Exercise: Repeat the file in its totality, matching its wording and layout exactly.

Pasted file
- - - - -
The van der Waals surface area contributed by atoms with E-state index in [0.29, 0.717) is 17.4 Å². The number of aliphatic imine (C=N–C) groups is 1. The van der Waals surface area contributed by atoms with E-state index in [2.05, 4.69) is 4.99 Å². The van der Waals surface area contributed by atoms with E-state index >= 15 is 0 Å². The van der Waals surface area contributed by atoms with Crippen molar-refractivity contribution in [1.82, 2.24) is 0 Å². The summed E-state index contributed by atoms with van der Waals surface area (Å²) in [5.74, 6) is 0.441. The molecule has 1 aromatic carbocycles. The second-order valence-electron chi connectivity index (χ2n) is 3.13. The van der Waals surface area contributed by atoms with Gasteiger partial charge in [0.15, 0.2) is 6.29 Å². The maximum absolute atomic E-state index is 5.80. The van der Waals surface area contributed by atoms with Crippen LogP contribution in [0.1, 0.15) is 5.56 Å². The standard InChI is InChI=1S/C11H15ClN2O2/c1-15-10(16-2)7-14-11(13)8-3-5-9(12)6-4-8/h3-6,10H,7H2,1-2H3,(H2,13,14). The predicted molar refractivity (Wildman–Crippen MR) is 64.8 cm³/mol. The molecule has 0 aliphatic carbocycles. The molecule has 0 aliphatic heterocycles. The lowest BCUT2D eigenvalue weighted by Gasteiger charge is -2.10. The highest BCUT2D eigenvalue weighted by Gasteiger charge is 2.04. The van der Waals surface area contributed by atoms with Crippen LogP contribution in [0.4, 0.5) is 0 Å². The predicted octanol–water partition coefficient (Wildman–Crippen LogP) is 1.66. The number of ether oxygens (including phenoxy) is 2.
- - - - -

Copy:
The van der Waals surface area contributed by atoms with E-state index in [0.29, 0.717) is 17.4 Å². The number of aliphatic imine (C=N–C) groups is 1. The van der Waals surface area contributed by atoms with E-state index in [2.05, 4.69) is 4.99 Å². The van der Waals surface area contributed by atoms with E-state index >= 15 is 0 Å². The van der Waals surface area contributed by atoms with Crippen molar-refractivity contribution in [1.82, 2.24) is 0 Å². The summed E-state index contributed by atoms with van der Waals surface area (Å²) in [5.74, 6) is 0.441. The molecule has 1 aromatic carbocycles. The second-order valence-electron chi connectivity index (χ2n) is 3.13. The van der Waals surface area contributed by atoms with Gasteiger partial charge in [0.15, 0.2) is 6.29 Å². The maximum absolute atomic E-state index is 5.80. The van der Waals surface area contributed by atoms with Crippen LogP contribution in [0.1, 0.15) is 5.56 Å². The standard InChI is InChI=1S/C11H15ClN2O2/c1-15-10(16-2)7-14-11(13)8-3-5-9(12)6-4-8/h3-6,10H,7H2,1-2H3,(H2,13,14). The predicted molar refractivity (Wildman–Crippen MR) is 64.8 cm³/mol. The molecule has 0 aliphatic carbocycles. The molecule has 0 aliphatic heterocycles. The lowest BCUT2D eigenvalue weighted by Gasteiger charge is -2.10. The highest BCUT2D eigenvalue weighted by Gasteiger charge is 2.04. The van der Waals surface area contributed by atoms with Crippen LogP contribution in [0.4, 0.5) is 0 Å². The predicted octanol–water partition coefficient (Wildman–Crippen LogP) is 1.66. The number of ether oxygens (including phenoxy) is 2.